5 Tips to Raise Your Better Business Bureau Rankings

The Better Business Bureau is one of my go-to places when researching a product or service company I’m considering purchasing from. This is a common practice among consumers-in-the-know, who don’t want to chance being led astray by a business with poor or zero scruples. A great Better Business Bureau ranking can make all the difference in the world, especially for SMEs who’re struggling to make their way in the marketplace.

Just because your “about” page and social profiles look good doesn’t mean you handle sticky situations with professionalism. And, just because you put a smile on for each new person who saunters through the front door doesn’t mean you’ll treat them that way when when they come back with a problem — serial killer Ted Bundy was well-known for being kind and affable, until he got people alone with him!

Having no rating at all can be just as bad as having a poor one. It only takes a moment to register once you’ve met all the criteria, and they’ll send you notifications when both complaints and praise are bestowed on your business. The organization did fall under some scrutiny a few years back, having been outed for giving better ratings to businesses who “donated” to the cause, but that practice has since been nixed.

Here’s some great tips for improving your Better Business Bureau ranking:

1. If you’re not a member, sign up.

It won’t necessarily be easy, but it’s not that difficult either. Check out BBB.org and you can get started on their checklist right away. It takes a while, but shows the organization that you have nothing to hide and actually want to be on the end of their radar — the positive end, that is! You need to have been in business for a year or more. Once you’ve got that accreditation, you can post it on your website, in your store, and on all your marketing materials.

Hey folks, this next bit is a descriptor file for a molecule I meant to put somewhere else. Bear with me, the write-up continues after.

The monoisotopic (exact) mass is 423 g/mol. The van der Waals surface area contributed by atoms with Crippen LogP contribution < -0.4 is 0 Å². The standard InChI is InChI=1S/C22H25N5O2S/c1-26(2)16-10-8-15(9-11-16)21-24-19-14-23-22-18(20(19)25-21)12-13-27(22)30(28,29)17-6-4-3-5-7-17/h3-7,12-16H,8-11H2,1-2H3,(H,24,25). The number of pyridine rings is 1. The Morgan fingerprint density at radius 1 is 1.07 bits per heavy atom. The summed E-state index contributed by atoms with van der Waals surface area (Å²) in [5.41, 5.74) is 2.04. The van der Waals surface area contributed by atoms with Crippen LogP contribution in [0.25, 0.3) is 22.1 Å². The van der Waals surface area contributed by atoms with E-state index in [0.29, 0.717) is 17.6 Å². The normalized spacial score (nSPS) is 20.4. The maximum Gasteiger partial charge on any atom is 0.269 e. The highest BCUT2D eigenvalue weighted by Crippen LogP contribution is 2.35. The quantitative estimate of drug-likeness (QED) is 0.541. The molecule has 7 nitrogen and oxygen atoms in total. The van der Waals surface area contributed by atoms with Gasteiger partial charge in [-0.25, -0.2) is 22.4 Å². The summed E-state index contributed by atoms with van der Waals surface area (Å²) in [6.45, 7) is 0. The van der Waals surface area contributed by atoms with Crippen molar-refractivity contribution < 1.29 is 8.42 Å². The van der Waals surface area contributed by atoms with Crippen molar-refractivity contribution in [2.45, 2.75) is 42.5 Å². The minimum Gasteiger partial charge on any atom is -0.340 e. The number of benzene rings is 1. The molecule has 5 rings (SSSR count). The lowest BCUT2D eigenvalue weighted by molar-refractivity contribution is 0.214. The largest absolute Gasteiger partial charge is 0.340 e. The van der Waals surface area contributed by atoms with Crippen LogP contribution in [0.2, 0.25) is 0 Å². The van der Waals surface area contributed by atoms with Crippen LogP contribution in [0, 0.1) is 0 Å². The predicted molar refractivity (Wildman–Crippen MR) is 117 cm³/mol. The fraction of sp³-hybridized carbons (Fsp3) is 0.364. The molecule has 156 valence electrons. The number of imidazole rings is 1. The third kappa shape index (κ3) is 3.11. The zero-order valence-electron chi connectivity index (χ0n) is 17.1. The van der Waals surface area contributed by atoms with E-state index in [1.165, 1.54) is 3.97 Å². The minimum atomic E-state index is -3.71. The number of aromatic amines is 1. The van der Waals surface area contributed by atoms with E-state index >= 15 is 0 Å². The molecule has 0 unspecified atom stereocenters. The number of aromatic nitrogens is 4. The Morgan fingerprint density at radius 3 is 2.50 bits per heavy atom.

Tips for improving Better Business Bureau rankings

2. Stick to the Better Business Bureau’s code of trust.

Basically, just avoid being dishonest in your advertising and in how you do business. Don’t screw people over or mislead them (this includes even the unintentional). The BBB has a set of trust standards that are pretty easy to follow:

  • Build Trust
  • Advertise Honestly
  • Tell the Truth
  • Be Transparent
  • Honor Promises
  • Be Responsive
    Safeguard Privacy
  • Embody Integrity

3. Embrace BBB complaints and deal with them fairly and objectively.

How often does a consumer complaint slip through the cracks because it came to a front line employee first, and you or management never got the opportunity to address it? This scenario happens far too often. Consider that complaints made to the BBB give you a great opportunity to see exactly what a jilted customer said, and the issue that led them to complain about you — completely unedited. Don’t screw up the opportunity to do better when this opportunity presents itself.

4. Constantly work to improve your business based on BBB rankings and feedback.

Complaints happen. Sometimes they’re not honest complaints either. But, how you deal with them can help or hurt your Better Business Bureau rankings, and also help you fix problems with your products, policies, and staff. BBB complaints fall within categories such as honesty in advertising, billing and collection, delivery issues, warranty issues, or problems with a particular product or service. When BBB complaints arise, this isn’t a bad thing, because you get the chance to view your business through a customer’s eyes instead of your own narrow minded vision. You can’t fix everything, but if honesty and ethical issues are brought to light, it’s time to smarten up and throw stubbornness out the window.

Tips for improving Better Business Bureau rankings
Image Credit: BBB.org

5. Respond to complaints and go out of your way to resolve them.

Better Business Bureau rankings exist for the customer, not for you. Despite what I’ve been saying about how valuable feedback from the BBB is, they’re there to protect consumers from businesses who like to sell things, then turn incommunicado at the first sign of consumer distress. When you receive a complaint, you’ll be asked by the BBB to respond to it within 14 days. After that, another request will be sent out giving you an additional 14 days. Don’t mess this up, as failure to respond will negatively impact your score and the fact that you didn’t answer will be prominently noted on your profile. Imagine what customers think when they see this, especially if you sell expensive or otherwise risky products or services that may require warranty work or the customer being forced to ask you to honor a satisfaction or money-back guarantee.

If you haven’t got it already, what’s holding you back?

Getting a BBB accreditation may take time, but it’s time well spent when you can proudly post that recognition on your site, in your business, and in all your promotional materials. Best, an isolated incident or two won’t destroy your business, complaints expire every three years.

Main Image Credit: Smash!/Flickr